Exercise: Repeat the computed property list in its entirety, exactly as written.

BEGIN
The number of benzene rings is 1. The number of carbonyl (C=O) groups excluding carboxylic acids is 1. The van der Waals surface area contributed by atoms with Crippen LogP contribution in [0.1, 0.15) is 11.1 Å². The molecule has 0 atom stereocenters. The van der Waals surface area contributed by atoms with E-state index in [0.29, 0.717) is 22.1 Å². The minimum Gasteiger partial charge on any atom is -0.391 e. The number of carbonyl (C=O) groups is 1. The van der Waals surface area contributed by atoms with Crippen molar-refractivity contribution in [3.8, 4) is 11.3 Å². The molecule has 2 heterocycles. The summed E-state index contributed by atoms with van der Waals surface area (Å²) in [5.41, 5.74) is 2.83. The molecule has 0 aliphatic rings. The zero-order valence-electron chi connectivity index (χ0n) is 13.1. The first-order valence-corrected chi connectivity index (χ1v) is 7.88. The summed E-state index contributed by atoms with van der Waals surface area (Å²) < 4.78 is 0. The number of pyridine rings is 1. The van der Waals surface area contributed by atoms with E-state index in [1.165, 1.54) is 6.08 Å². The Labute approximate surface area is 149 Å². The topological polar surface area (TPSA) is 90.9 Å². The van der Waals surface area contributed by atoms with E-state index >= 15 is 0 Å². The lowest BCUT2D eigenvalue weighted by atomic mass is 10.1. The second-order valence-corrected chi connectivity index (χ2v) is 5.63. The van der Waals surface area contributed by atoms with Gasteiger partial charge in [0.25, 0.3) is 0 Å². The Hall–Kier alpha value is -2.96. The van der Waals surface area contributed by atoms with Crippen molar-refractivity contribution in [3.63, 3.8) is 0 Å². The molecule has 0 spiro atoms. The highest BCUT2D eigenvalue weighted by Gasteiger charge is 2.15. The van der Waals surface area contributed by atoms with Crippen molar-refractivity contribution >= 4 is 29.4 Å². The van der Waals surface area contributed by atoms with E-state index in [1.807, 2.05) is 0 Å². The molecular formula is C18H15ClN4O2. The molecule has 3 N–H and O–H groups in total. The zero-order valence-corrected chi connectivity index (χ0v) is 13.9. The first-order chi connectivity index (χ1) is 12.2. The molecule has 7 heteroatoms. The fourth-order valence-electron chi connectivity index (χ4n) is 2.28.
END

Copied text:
The number of benzene rings is 1. The number of carbonyl (C=O) groups excluding carboxylic acids is 1. The van der Waals surface area contributed by atoms with Crippen LogP contribution in [0.1, 0.15) is 11.1 Å². The molecule has 0 atom stereocenters. The van der Waals surface area contributed by atoms with E-state index in [0.29, 0.717) is 22.1 Å². The minimum Gasteiger partial charge on any atom is -0.391 e. The number of carbonyl (C=O) groups is 1. The van der Waals surface area contributed by atoms with Crippen molar-refractivity contribution in [3.8, 4) is 11.3 Å². The molecule has 2 heterocycles. The summed E-state index contributed by atoms with van der Waals surface area (Å²) in [5.41, 5.74) is 2.83. The molecule has 0 aliphatic rings. The zero-order valence-electron chi connectivity index (χ0n) is 13.1. The first-order valence-corrected chi connectivity index (χ1v) is 7.88. The summed E-state index contributed by atoms with van der Waals surface area (Å²) < 4.78 is 0. The number of pyridine rings is 1. The van der Waals surface area contributed by atoms with E-state index in [1.165, 1.54) is 6.08 Å². The Labute approximate surface area is 149 Å². The topological polar surface area (TPSA) is 90.9 Å². The van der Waals surface area contributed by atoms with E-state index >= 15 is 0 Å². The lowest BCUT2D eigenvalue weighted by atomic mass is 10.1. The second-order valence-corrected chi connectivity index (χ2v) is 5.63. The van der Waals surface area contributed by atoms with Gasteiger partial charge in [0.25, 0.3) is 0 Å². The Hall–Kier alpha value is -2.96. The van der Waals surface area contributed by atoms with Crippen molar-refractivity contribution in [3.63, 3.8) is 0 Å². The molecule has 0 spiro atoms. The highest BCUT2D eigenvalue weighted by Gasteiger charge is 2.15. The van der Waals surface area contributed by atoms with Crippen molar-refractivity contribution >= 4 is 29.4 Å². The van der Waals surface area contributed by atoms with E-state index in [1.807, 2.05) is 0 Å². The molecular formula is C18H15ClN4O2. The molecule has 3 N–H and O–H groups in total. The zero-order valence-corrected chi connectivity index (χ0v) is 13.9. The first-order chi connectivity index (χ1) is 12.2. The molecule has 7 heteroatoms. The fourth-order valence-electron chi connectivity index (χ4n) is 2.28.